Born in 1918 in Sathonay in the Ain region, France.
Died in Paris in 1988.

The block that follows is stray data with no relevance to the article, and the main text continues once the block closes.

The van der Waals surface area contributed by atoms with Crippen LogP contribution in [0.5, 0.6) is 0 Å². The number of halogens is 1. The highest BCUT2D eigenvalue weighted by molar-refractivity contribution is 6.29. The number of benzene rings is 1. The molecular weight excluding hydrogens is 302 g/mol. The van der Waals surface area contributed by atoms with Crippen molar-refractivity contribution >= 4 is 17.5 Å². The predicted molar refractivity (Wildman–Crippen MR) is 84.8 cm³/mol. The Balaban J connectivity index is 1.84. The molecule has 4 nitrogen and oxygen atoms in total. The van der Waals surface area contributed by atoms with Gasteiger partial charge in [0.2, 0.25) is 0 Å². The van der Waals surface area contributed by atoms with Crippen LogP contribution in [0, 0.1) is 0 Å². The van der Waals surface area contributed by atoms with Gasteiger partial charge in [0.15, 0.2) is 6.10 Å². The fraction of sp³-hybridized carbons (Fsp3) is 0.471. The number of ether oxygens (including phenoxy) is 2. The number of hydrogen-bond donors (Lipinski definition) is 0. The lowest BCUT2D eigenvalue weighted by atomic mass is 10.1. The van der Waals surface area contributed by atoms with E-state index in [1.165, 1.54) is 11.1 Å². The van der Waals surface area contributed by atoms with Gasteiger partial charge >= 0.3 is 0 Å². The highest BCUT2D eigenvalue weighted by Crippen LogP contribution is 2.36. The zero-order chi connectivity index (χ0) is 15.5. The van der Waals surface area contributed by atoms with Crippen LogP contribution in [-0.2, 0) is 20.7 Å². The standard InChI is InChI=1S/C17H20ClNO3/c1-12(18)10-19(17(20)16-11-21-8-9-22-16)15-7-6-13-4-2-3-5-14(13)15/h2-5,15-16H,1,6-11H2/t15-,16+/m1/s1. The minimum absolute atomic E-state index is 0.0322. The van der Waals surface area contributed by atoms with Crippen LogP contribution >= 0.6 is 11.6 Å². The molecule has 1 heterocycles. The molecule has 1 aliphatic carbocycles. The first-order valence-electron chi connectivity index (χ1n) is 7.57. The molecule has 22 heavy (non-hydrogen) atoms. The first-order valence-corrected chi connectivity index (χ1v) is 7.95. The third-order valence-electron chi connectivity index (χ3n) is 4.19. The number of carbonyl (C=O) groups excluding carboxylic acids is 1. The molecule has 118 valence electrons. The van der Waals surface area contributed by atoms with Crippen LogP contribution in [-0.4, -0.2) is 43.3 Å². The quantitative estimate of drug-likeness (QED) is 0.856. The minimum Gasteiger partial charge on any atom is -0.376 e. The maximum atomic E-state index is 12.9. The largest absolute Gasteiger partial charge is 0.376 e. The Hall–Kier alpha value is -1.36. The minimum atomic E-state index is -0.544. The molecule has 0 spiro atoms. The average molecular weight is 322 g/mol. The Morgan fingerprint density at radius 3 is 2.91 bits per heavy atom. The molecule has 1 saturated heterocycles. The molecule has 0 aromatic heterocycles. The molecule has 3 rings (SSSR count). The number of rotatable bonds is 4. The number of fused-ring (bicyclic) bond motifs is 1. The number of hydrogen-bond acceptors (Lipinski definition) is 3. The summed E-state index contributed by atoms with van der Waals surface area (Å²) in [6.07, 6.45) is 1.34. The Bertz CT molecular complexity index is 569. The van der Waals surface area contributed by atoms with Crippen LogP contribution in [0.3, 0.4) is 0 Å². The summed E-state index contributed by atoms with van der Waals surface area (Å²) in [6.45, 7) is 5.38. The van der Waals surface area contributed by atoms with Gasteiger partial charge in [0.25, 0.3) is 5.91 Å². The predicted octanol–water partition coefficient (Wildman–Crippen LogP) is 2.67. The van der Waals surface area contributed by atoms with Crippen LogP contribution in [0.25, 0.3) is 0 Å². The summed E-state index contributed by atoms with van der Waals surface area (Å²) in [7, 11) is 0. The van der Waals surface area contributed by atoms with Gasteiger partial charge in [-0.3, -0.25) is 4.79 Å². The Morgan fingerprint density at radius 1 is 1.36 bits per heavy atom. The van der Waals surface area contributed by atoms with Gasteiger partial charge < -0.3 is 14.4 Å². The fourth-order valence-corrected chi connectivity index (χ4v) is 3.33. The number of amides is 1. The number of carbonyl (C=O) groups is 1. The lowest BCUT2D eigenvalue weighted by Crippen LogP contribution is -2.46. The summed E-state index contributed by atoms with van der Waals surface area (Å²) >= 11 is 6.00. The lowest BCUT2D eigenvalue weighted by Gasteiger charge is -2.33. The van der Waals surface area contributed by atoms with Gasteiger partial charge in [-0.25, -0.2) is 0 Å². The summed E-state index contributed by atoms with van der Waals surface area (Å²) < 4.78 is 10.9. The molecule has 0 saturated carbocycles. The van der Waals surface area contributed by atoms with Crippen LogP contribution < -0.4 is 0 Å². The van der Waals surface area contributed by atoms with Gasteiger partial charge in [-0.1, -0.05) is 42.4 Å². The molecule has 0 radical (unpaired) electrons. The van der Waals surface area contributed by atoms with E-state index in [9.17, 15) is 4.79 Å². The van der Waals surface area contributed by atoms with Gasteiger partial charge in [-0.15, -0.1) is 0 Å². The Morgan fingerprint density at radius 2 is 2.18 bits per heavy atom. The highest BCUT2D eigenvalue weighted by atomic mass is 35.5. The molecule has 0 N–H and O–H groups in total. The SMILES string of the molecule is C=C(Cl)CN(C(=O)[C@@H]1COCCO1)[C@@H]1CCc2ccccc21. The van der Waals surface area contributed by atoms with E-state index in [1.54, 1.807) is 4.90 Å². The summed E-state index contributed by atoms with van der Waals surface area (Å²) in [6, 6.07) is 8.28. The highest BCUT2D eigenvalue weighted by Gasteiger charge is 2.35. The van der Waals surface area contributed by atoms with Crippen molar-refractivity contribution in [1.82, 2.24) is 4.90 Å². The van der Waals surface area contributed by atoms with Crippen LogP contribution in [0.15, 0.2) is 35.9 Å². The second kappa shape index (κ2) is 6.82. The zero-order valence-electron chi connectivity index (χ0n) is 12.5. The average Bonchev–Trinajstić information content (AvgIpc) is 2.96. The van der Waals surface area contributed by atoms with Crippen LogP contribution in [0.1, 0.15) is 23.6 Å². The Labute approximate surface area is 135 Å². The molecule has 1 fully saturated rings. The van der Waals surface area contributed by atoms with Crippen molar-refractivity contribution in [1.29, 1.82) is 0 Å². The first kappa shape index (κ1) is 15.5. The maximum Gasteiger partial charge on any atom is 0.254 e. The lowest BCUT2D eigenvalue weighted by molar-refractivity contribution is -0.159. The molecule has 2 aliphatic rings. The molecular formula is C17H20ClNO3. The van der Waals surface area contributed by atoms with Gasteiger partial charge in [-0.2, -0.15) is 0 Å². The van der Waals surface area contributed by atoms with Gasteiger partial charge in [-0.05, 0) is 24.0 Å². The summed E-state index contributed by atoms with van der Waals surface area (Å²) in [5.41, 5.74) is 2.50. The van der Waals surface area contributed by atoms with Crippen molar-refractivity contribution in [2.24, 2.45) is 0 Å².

Jean Degottex began to paint around the age of twenty. In 1949, his first exhibition was put on by Denise René, who had championed the abstract avant-garde movement since the war and was to become the most important dealer of the new Paris school of art in the fifties. In 1952, his work was shown at the Maeght gallery as part of the Mains éblouies show. In 1953, his work was shown as part of the Younger European Painters exhibition at the Salomon Guggenheim Museum in New York. Throughout the decade, along with Simon Hantaï, he pioneered a lyrical abstraction which was to become a major influence on the New York School. Around this time, he became interested in writing and Zen philosophy, with canvases filled with large, quasi-calligraphic brushstrokes against increasingly neutral backgrounds. His work on paper from this period, bearing witness to these new interests, includes a discourse on the presence of colour. A tireless innovator, Degottex's exploration of abstraction encouraged him down new and ever more personal paths.